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  • Did the Novelist Anticipate the Neurologist?: The Enigma of George Eliot’s The Lifted Veil
  • Martin N. Raitiere (bio)


Credit for the first full clinical description of that fascinating subtype of epileptic fit called the complex partial seizure is regularly assigned to John Hughlings-Jackson (1835–1911) on the basis of papers he published in English medical journals from 1875 to the turn of the century.1 Hughlings-Jackson himself, punctilious to a fault about acknowledging his predecessors, noted that certain other clinicians, especially French students of epilepsy, had partially anticipated his insights regarding complex partial fits.2 But there can be little question that, particularly in the Anglophone literature, his studies of the entire spectrum of complex partial phenomena were pioneering efforts, and indeed, as works of clinical description, they remain unmatched today. We remain indebted to Hughlings-Jackson, justly regarded as one of the founding spirits of English neurology, for the comprehensiveness and sensitivity with which he studied the objective but especially the psychologically rich subjective aspects of the partial aura (the introductory phase of the seizure, the details of which the patient can frequently retrieve after the fact and disclose to others). These subjective experiences can include extraordinary distortions of time and memory such as déjà vu, of emotion, and of consciousness, including a phenomenon famously christened by Hughlings-Jackson as the “dreamy-state.” The latter involves a condition of bifurcated or (to use the clinician’s own term) “double consciousness” in which the patient during the fit attends simultaneously to a complex hallucinated scene and to his actual environs, generally discriminating the two and maintaining some [End Page 144] awareness that the former is subjectively generated and not based in reality. So compelling and pithy was Hughlings-Jackson’s description of the “dreamy state” that his phrase has been adopted as valuable clinical shorthand by modern neurologists including at times non- Anglophone ones.3

Given Hughlings-Jackson’s achievement, it is all the more surprising that a major English writer of fiction should have published, some two decades before that clinician issued the major papers in question, a novella portraying a man afflicted by precisely the kind of “psychological” epileptic fits the clinician would later elucidate. I refer to The Lifted Veil, a novella published anonymously in August 1859 by Marian Evans Lewes, who had already published one novel under the pseudonym George Eliot and who would go on to achieve renown as a novelist under that name. This is not to say that there did not appear, both before and especially after Hughlings-Jackson’s medical work, other literary depictions of certain fragments of this provocative epileptic syndrome.4 However, none of these matches, in my view, the remarkable clinical accuracy of the complex partial spectrum, particularly in regard to the subjective or “psychological” aspects rendered by George Eliot in The Lifted Veil. Perhaps surprisingly, the role of epilepsy in this work has been entirely overlooked both by historians of neurology as well as by students of Victorianera medicine and indeed of George Eliot’s work. (However, another work of George Eliot’s, the novel Silas Marner, published two years after The Lifted Veil, features an epileptic whose symptoms have been recognized as such both by neurologists and by students of her work.5) This lacuna justifies, I hope, an essay devoted to the manner in which George Eliot developed the topic of epilepsy in her novella and the bearing of this complex and challenging fiction on the history of thinking about epilepsy in the nineteenth century.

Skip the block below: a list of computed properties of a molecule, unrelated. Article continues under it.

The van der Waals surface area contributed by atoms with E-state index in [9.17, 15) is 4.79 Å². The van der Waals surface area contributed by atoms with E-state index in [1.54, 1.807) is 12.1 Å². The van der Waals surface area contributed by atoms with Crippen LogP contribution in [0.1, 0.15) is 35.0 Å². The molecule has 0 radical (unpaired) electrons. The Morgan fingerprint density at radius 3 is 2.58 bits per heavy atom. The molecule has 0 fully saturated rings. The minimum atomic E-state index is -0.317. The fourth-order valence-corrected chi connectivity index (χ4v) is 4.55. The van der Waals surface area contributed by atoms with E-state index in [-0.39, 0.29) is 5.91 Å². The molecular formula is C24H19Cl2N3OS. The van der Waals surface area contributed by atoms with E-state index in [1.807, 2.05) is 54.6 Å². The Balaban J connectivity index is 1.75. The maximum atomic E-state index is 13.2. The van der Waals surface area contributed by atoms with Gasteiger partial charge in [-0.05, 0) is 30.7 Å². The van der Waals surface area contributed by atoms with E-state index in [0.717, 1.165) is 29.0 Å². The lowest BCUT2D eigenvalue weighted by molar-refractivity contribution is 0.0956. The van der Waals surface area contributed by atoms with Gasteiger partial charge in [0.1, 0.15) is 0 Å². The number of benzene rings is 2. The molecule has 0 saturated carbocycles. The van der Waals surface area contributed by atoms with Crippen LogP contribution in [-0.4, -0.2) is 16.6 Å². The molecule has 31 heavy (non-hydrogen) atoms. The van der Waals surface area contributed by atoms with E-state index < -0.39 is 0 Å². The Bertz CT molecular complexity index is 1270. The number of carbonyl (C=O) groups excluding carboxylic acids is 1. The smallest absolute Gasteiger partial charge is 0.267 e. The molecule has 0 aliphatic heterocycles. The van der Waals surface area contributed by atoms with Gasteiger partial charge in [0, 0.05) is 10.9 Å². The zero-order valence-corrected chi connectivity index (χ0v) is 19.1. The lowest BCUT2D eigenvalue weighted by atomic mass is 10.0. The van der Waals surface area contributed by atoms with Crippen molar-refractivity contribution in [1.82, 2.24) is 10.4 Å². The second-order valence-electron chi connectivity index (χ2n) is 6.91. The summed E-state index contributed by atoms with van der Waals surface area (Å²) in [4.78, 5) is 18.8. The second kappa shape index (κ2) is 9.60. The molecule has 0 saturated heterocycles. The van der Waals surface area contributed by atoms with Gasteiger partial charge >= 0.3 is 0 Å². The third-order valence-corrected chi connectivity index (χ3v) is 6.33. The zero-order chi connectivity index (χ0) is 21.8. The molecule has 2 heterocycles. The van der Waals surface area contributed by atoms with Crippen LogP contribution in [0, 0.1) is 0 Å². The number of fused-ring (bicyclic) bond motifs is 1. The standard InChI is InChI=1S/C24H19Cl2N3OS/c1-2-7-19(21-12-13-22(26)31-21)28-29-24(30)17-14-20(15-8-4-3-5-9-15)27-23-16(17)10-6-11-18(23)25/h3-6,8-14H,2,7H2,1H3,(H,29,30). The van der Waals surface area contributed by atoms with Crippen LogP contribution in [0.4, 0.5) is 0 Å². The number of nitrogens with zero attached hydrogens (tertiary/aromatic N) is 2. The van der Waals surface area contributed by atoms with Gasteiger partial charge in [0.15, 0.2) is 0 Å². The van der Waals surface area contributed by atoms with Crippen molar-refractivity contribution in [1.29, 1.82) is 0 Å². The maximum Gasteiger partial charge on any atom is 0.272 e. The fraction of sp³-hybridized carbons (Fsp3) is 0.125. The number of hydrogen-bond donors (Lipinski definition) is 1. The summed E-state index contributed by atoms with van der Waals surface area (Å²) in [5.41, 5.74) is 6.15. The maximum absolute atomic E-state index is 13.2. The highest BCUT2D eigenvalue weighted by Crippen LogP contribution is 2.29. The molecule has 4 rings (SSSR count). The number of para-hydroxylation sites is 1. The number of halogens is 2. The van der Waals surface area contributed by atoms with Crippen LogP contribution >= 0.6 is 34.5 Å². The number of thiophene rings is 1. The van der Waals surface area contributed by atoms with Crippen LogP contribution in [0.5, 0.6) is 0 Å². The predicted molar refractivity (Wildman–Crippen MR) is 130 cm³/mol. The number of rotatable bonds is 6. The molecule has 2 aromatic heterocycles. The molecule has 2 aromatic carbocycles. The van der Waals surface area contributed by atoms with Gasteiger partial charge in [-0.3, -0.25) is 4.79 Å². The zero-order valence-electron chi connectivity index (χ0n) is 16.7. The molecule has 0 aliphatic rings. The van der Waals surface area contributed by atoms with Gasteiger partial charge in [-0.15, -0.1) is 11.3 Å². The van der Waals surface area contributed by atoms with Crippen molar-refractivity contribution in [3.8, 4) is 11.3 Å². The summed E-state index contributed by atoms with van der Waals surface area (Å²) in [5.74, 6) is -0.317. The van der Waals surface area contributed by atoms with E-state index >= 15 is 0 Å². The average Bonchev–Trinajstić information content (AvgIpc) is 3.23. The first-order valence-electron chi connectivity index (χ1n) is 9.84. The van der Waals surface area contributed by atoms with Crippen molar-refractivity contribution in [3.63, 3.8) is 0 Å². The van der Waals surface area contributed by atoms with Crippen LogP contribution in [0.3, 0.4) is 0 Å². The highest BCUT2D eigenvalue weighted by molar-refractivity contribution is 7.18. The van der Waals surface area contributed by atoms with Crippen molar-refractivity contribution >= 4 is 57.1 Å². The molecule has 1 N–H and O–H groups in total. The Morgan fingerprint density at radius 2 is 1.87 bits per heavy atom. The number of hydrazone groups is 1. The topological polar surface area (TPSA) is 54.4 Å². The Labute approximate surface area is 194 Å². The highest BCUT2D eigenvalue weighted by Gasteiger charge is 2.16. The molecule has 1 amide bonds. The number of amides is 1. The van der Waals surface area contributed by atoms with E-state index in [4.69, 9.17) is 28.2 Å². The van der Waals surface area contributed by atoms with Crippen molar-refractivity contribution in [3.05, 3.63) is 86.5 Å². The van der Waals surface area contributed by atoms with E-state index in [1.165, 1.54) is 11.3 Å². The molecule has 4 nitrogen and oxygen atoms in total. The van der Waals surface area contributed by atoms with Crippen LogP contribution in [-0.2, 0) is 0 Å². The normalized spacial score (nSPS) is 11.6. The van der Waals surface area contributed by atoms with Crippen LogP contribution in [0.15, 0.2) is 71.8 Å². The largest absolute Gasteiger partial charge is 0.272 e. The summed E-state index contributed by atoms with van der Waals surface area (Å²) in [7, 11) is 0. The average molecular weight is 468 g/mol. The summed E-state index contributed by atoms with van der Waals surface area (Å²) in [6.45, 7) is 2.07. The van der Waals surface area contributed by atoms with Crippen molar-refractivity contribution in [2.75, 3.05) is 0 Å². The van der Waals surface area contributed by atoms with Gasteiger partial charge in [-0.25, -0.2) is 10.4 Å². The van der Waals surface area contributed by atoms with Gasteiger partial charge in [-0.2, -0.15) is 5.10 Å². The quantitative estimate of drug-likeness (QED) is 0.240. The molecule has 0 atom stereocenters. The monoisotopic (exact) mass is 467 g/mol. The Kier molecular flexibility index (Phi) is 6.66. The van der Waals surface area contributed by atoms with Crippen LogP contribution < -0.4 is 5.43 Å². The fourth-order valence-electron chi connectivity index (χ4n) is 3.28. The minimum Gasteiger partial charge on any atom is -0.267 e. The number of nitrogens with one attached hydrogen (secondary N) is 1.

There is another reason for bringing George Eliot’s novella firmly into the orbit of nineteenth century thought on epilepsy. As I hope to demonstrate, she not only dealt comprehensively in this work with a species of seizure well before Hughlings-Jackson ushered it formally into the medical literature but also did so using language which is at times disconcertingly close to that which he would subsequently utilize. For example, she includes a description of an epileptic’s developing, within a spell, a split consciousness such that while preoccupied by a “wonderfully distinct [hallucinatory] vision” of a city hundreds of miles distant he does not lose...


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pp. 144-170
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